Web of Life retreat walks the Earth in Darién

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Horacio González, center, explains to the Web of Life group the reason for heavy sedimentation of Río Sabana: construction and agriculture companies upstream have stripped large sections of land, causing severe erosion. During the dry season, the water is clear, and the center pumps it uphill to the buildings for cleaning and other purposes. (Tracy L. Barnett)

Darién, Panama — "Walk as if you are kissing the Earth with your feet. We have caused a lot of damage to the Earth. Now is the time for us to take good care of her. We bring our peace and calm to the surface of the Earth and share the lesson of love. ... Every step makes a flower bloom under our feet. We can do it only if we do not think of the future or the past, if we know that life can only be found in the present moment."
Peace is Every Step, Thich Nhat Hanh

The invitation, shared in this reading by Maryknoll Sr. Peg Dillon, was to walk in silence, but the group of sojourners from the Web of Life retreat were so excited with the exuberance of the tropical jungle that it was a tough direction to follow. Past the coconut palm and the greenhouse and the tree nursery, alongside the garden of medicinal plants like ginger and turmeric and aloe vera, following a busy procession of leaf-cutter ants, the happy chatter rang through the trees as they walked.

Coffee and pineapple, quince and avocado, guanabana and strange fruits from prickly palm trees, all of it there for the harvesting. Every step brought a new surprise.

The 100 acres preserved as a vestige of the region's native forest by the Maryknoll Sisters gave the group a glimpse into what the region is losing, with thousands of hectares of forest and wetlands being destroyed every year to make way for industrial agribusiness and cattle ranching.

In the days ahead, the group will learn more about the connections between those forests and wetlands, their importance to the health of the planet and the particulars of what is happening here. For today, however, the invitation was to simply take in the essence of what is here.

Fr. José Maria Vigil of Spain, Nicaragua and Panama and David Molineaux of Chile prepare for their walking meditation in the forest. (Tracy L. Barnett)

Maryknoll Sr. Melinda Roper gathered the group under the shelter of the sisters' pastoral center in Santa Fe as the night fell and shared a quote from Dag Hammarskjöld, the former secretary-general of the United Nations, that she once discovered in the chapel at the U.N.: "Within each person is a space of quietude surrounded by silence."

Echoing Dillon's invitation to use silence to create a space for contemplation, Roper invited all to answer one of three prompts to share what they had experienced this day. Readers are invited to do the same:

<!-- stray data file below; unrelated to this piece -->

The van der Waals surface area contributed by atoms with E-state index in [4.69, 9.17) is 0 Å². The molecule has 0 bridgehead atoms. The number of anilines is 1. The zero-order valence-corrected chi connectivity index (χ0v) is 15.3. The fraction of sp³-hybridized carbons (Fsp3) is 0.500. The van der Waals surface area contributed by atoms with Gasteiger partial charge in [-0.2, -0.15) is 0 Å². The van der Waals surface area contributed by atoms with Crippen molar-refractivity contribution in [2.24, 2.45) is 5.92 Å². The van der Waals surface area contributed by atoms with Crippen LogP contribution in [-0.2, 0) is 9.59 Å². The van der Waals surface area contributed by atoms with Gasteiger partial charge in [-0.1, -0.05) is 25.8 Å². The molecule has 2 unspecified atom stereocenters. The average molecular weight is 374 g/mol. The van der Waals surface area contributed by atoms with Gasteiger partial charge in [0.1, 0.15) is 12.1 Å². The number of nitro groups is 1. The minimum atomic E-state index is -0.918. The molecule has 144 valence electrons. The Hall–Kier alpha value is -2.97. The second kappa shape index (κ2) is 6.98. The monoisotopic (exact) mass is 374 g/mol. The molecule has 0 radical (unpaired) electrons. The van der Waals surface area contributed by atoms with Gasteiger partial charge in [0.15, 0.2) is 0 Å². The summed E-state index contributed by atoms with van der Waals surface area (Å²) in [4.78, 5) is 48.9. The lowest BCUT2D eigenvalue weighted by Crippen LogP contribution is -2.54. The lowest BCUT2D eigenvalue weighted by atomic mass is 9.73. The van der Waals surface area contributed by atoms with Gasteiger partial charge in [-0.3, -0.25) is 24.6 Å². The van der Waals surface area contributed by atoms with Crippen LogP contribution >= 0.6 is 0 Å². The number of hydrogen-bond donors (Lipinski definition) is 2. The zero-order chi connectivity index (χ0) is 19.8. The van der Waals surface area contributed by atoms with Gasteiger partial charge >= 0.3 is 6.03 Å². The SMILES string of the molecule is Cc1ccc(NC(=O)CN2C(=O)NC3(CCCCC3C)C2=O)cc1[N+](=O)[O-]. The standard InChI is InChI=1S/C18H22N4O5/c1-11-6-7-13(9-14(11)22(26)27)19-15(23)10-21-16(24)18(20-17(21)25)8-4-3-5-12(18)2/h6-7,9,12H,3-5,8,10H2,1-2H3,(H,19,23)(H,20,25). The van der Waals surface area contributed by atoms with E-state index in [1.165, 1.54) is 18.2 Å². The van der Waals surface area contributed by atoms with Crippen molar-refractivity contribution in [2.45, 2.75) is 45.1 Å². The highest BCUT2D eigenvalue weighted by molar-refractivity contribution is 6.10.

1. Describe something that dazzled you today, something that awakened awe or wonder in you.
  2. What did you learn today that deepens your understanding/comprehension of the integrity of creation?
  3. How have you experienced communion today?

Irene de Vangoechea was awed by the realization that biodiversity lies in small things, like the intricate ferns that laced the ground beneath our feet, the bright-orange, cup-shaped mushrooms, and the busy army of carpenter ants, each one carrying a slice of leaf much larger than itself.

Maryknoll Sr. Melinda Roper leads the way down a well-worn trail from Río Sabana (Tracy L. Barnett)
Coffee beans (Tracy L. Barnett)

Itzel Menendez was moved to a feeling of communion by the kindness of fellow hikers who reached out a hand when she tripped or struggled up a muddy hill. And Nina Valmont was awed by the power of a brief rainstorm pounding on the roof and the heat lightning flickering in the distance.

"You realize how small we are as humans; nature is really so much more powerful than us, and yet we're called to take care of this thing that seems so much more powerful that we are — and yet we have such an ability as humans to abuse it." she said. "The rain is going to come, whether or not I want it to, and the lightning is going to come, whether or not I'm afraid of the lightning. It does its own thing. It just reminds me that we're called to be watchful and take care of it."

Maryknoll Sr. Melinda Roper, left, orients the group of Web of Life participants in the pastoral center's courtyard around Conchita's Tree. (Tracy L. Barnett)

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[Tracy L. Barnett is an independent writer, editor and photographer specializing in environmental issues, indigenous rights and sustainable travel.]

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